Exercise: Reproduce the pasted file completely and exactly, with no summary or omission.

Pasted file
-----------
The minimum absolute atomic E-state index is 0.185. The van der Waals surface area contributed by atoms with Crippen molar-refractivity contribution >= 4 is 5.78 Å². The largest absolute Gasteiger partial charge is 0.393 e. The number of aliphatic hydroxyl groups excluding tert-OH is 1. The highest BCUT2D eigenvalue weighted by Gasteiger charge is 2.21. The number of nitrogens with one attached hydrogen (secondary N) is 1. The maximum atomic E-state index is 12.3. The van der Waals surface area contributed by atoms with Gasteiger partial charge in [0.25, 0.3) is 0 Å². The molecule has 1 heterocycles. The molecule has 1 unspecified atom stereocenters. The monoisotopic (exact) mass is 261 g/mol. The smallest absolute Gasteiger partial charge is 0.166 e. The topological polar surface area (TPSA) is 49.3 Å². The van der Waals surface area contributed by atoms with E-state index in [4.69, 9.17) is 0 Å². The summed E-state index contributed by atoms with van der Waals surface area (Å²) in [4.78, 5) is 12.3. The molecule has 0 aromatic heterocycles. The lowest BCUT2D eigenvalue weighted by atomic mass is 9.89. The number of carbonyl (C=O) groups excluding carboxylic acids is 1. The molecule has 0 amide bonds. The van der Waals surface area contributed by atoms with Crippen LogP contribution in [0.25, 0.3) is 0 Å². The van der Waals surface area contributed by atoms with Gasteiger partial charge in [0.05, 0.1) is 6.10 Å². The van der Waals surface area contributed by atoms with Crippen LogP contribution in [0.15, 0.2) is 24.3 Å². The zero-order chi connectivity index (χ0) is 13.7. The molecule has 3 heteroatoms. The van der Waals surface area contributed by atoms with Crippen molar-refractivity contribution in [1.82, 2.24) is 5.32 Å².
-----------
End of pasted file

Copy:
The minimum absolute atomic E-state index is 0.185. The van der Waals surface area contributed by atoms with Crippen molar-refractivity contribution >= 4 is 5.78 Å². The largest absolute Gasteiger partial charge is 0.393 e. The number of aliphatic hydroxyl groups excluding tert-OH is 1. The highest BCUT2D eigenvalue weighted by Gasteiger charge is 2.21. The number of nitrogens with one attached hydrogen (secondary N) is 1. The maximum atomic E-state index is 12.3. The van der Waals surface area contributed by atoms with Gasteiger partial charge in [0.25, 0.3) is 0 Å². The molecule has 1 heterocycles. The molecule has 1 unspecified atom stereocenters. The monoisotopic (exact) mass is 261 g/mol. The smallest absolute Gasteiger partial charge is 0.166 e. The topological polar surface area (TPSA) is 49.3 Å². The van der Waals surface area contributed by atoms with E-state index in [4.69, 9.17) is 0 Å². The summed E-state index contributed by atoms with van der Waals surface area (Å²) in [4.78, 5) is 12.3. The molecule has 0 aromatic heterocycles. The lowest BCUT2D eigenvalue weighted by atomic mass is 9.89. The number of carbonyl (C=O) groups excluding carboxylic acids is 1. The molecule has 0 amide bonds. The van der Waals surface area contributed by atoms with Crippen LogP contribution in [0.25, 0.3) is 0 Å². The van der Waals surface area contributed by atoms with Gasteiger partial charge in [0.05, 0.1) is 6.10 Å². The van der Waals surface area contributed by atoms with Crippen LogP contribution in [0.15, 0.2) is 24.3 Å². The zero-order chi connectivity index (χ0) is 13.7. The molecule has 3 heteroatoms. The van der Waals surface area contributed by atoms with Crippen molar-refractivity contribution in [1.82, 2.24) is 5.32 Å².